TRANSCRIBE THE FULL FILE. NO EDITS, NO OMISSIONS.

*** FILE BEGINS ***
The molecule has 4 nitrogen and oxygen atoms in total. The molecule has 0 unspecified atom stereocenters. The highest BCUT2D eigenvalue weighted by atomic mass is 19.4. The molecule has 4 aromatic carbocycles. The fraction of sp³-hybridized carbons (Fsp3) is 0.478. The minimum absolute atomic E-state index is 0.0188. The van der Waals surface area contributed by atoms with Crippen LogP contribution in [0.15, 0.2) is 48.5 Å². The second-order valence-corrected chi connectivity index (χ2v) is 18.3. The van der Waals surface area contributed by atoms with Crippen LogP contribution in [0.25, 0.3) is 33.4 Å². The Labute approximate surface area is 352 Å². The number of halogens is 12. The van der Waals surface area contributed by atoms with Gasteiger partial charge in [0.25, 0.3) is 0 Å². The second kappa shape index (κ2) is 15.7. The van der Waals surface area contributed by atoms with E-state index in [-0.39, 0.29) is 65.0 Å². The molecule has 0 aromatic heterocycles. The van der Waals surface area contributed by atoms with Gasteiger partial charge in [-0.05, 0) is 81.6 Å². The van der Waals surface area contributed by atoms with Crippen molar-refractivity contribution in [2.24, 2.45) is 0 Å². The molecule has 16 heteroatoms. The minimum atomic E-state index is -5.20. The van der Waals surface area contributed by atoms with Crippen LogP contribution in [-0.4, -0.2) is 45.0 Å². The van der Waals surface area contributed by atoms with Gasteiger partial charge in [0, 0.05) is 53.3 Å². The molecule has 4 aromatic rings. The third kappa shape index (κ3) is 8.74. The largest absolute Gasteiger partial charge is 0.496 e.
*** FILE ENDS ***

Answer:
The molecule has 4 nitrogen and oxygen atoms in total. The molecule has 0 unspecified atom stereocenters. The highest BCUT2D eigenvalue weighted by atomic mass is 19.4. The molecule has 4 aromatic carbocycles. The fraction of sp³-hybridized carbons (Fsp3) is 0.478. The minimum absolute atomic E-state index is 0.0188. The van der Waals surface area contributed by atoms with Crippen LogP contribution in [0.15, 0.2) is 48.5 Å². The second-order valence-corrected chi connectivity index (χ2v) is 18.3. The van der Waals surface area contributed by atoms with Crippen LogP contribution in [0.25, 0.3) is 33.4 Å². The Labute approximate surface area is 352 Å². The number of halogens is 12. The van der Waals surface area contributed by atoms with Gasteiger partial charge in [0.25, 0.3) is 0 Å². The second kappa shape index (κ2) is 15.7. The van der Waals surface area contributed by atoms with E-state index in [-0.39, 0.29) is 65.0 Å². The molecule has 0 aromatic heterocycles. The van der Waals surface area contributed by atoms with Gasteiger partial charge in [-0.05, 0) is 81.6 Å². The van der Waals surface area contributed by atoms with Crippen molar-refractivity contribution in [2.24, 2.45) is 0 Å². The molecule has 16 heteroatoms. The minimum atomic E-state index is -5.20. The van der Waals surface area contributed by atoms with Crippen LogP contribution in [-0.4, -0.2) is 45.0 Å². The van der Waals surface area contributed by atoms with Gasteiger partial charge in [0, 0.05) is 53.3 Å². The molecule has 4 aromatic rings. The third kappa shape index (κ3) is 8.74. The largest absolute Gasteiger partial charge is 0.496 e.